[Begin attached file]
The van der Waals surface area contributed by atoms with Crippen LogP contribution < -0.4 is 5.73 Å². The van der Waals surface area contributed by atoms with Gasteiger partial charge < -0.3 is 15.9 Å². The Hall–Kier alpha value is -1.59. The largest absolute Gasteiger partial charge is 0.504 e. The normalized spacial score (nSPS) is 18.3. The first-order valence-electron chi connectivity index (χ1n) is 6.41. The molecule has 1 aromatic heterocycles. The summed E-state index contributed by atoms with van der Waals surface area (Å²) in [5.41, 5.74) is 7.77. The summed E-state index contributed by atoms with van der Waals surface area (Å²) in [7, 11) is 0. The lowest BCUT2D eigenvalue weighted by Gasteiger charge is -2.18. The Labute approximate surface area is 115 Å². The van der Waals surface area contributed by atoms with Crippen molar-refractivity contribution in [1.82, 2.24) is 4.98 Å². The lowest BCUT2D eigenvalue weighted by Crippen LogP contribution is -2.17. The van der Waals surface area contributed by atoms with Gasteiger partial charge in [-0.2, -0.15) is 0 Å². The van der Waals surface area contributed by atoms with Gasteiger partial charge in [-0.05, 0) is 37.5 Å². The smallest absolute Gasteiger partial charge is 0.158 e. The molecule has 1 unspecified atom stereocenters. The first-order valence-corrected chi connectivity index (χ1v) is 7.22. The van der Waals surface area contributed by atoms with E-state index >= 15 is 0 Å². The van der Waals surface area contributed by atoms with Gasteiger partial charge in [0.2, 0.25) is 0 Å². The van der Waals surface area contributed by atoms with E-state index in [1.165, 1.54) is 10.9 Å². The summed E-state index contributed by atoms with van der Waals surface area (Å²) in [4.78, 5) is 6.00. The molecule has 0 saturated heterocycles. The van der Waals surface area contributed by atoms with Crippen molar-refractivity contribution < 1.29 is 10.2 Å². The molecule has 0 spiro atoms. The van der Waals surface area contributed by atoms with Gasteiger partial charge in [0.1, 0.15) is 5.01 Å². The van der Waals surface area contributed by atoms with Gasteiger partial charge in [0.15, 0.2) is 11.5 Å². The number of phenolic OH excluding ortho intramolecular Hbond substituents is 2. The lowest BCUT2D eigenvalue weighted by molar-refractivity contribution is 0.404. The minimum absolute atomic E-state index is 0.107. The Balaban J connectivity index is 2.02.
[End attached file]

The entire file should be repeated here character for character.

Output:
The van der Waals surface area contributed by atoms with Crippen LogP contribution < -0.4 is 5.73 Å². The van der Waals surface area contributed by atoms with Gasteiger partial charge < -0.3 is 15.9 Å². The Hall–Kier alpha value is -1.59. The largest absolute Gasteiger partial charge is 0.504 e. The normalized spacial score (nSPS) is 18.3. The first-order valence-electron chi connectivity index (χ1n) is 6.41. The molecule has 1 aromatic heterocycles. The summed E-state index contributed by atoms with van der Waals surface area (Å²) in [5.41, 5.74) is 7.77. The summed E-state index contributed by atoms with van der Waals surface area (Å²) in [7, 11) is 0. The lowest BCUT2D eigenvalue weighted by Gasteiger charge is -2.18. The Labute approximate surface area is 115 Å². The van der Waals surface area contributed by atoms with Crippen molar-refractivity contribution in [1.82, 2.24) is 4.98 Å². The lowest BCUT2D eigenvalue weighted by Crippen LogP contribution is -2.17. The van der Waals surface area contributed by atoms with Gasteiger partial charge in [-0.2, -0.15) is 0 Å². The van der Waals surface area contributed by atoms with Gasteiger partial charge in [-0.05, 0) is 37.5 Å². The smallest absolute Gasteiger partial charge is 0.158 e. The molecule has 1 unspecified atom stereocenters. The first-order valence-corrected chi connectivity index (χ1v) is 7.22. The van der Waals surface area contributed by atoms with E-state index >= 15 is 0 Å². The van der Waals surface area contributed by atoms with Gasteiger partial charge in [0.2, 0.25) is 0 Å². The van der Waals surface area contributed by atoms with E-state index in [1.165, 1.54) is 10.9 Å². The summed E-state index contributed by atoms with van der Waals surface area (Å²) in [4.78, 5) is 6.00. The molecule has 0 saturated heterocycles. The van der Waals surface area contributed by atoms with Crippen molar-refractivity contribution < 1.29 is 10.2 Å². The molecule has 0 spiro atoms. The van der Waals surface area contributed by atoms with Gasteiger partial charge in [0.1, 0.15) is 5.01 Å². The van der Waals surface area contributed by atoms with Gasteiger partial charge in [0.15, 0.2) is 11.5 Å². The number of phenolic OH excluding ortho intramolecular Hbond substituents is 2. The lowest BCUT2D eigenvalue weighted by molar-refractivity contribution is 0.404. The minimum absolute atomic E-state index is 0.107. The Balaban J connectivity index is 2.02.